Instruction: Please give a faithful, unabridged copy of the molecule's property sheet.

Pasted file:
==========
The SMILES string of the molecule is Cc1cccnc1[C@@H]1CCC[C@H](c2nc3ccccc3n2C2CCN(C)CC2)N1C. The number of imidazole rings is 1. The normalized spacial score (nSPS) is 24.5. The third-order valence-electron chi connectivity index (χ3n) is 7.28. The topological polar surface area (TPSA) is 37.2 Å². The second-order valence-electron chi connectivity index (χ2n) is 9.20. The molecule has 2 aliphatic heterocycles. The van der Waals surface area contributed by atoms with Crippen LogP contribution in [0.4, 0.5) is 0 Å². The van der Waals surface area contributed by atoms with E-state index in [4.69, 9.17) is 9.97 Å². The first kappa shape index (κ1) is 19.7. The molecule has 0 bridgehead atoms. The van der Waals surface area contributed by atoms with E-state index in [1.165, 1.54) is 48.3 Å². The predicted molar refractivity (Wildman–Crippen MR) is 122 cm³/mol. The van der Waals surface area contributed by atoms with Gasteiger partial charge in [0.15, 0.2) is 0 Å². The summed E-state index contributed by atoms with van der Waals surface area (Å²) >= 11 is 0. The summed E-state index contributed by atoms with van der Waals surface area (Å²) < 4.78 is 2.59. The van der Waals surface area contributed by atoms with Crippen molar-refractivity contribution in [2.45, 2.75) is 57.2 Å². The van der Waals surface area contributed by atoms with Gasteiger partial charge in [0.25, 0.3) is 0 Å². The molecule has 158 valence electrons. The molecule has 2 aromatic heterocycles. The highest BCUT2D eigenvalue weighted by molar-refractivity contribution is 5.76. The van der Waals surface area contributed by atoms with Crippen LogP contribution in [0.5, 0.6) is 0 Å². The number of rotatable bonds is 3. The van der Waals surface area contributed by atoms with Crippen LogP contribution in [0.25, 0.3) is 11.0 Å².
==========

The SMILES string of the molecule is Cc1cccnc1[C@@H]1CCC[C@H](c2nc3ccccc3n2C2CCN(C)CC2)N1C. The number of imidazole rings is 1. The normalized spacial score (nSPS) is 24.5. The third-order valence-electron chi connectivity index (χ3n) is 7.28. The topological polar surface area (TPSA) is 37.2 Å². The second-order valence-electron chi connectivity index (χ2n) is 9.20. The molecule has 2 aliphatic heterocycles. The van der Waals surface area contributed by atoms with Crippen LogP contribution in [0.4, 0.5) is 0 Å². The van der Waals surface area contributed by atoms with E-state index in [4.69, 9.17) is 9.97 Å². The first kappa shape index (κ1) is 19.7. The molecule has 0 bridgehead atoms. The van der Waals surface area contributed by atoms with E-state index in [1.165, 1.54) is 48.3 Å². The predicted molar refractivity (Wildman–Crippen MR) is 122 cm³/mol. The van der Waals surface area contributed by atoms with Gasteiger partial charge in [0.15, 0.2) is 0 Å². The summed E-state index contributed by atoms with van der Waals surface area (Å²) >= 11 is 0. The summed E-state index contributed by atoms with van der Waals surface area (Å²) < 4.78 is 2.59. The van der Waals surface area contributed by atoms with Crippen molar-refractivity contribution in [2.45, 2.75) is 57.2 Å². The van der Waals surface area contributed by atoms with Gasteiger partial charge in [0.25, 0.3) is 0 Å². The molecule has 158 valence electrons. The molecule has 2 aromatic heterocycles. The highest BCUT2D eigenvalue weighted by molar-refractivity contribution is 5.76. The van der Waals surface area contributed by atoms with Crippen LogP contribution in [0.5, 0.6) is 0 Å². The number of rotatable bonds is 3. The van der Waals surface area contributed by atoms with Crippen LogP contribution in [0.25, 0.3) is 11.0 Å².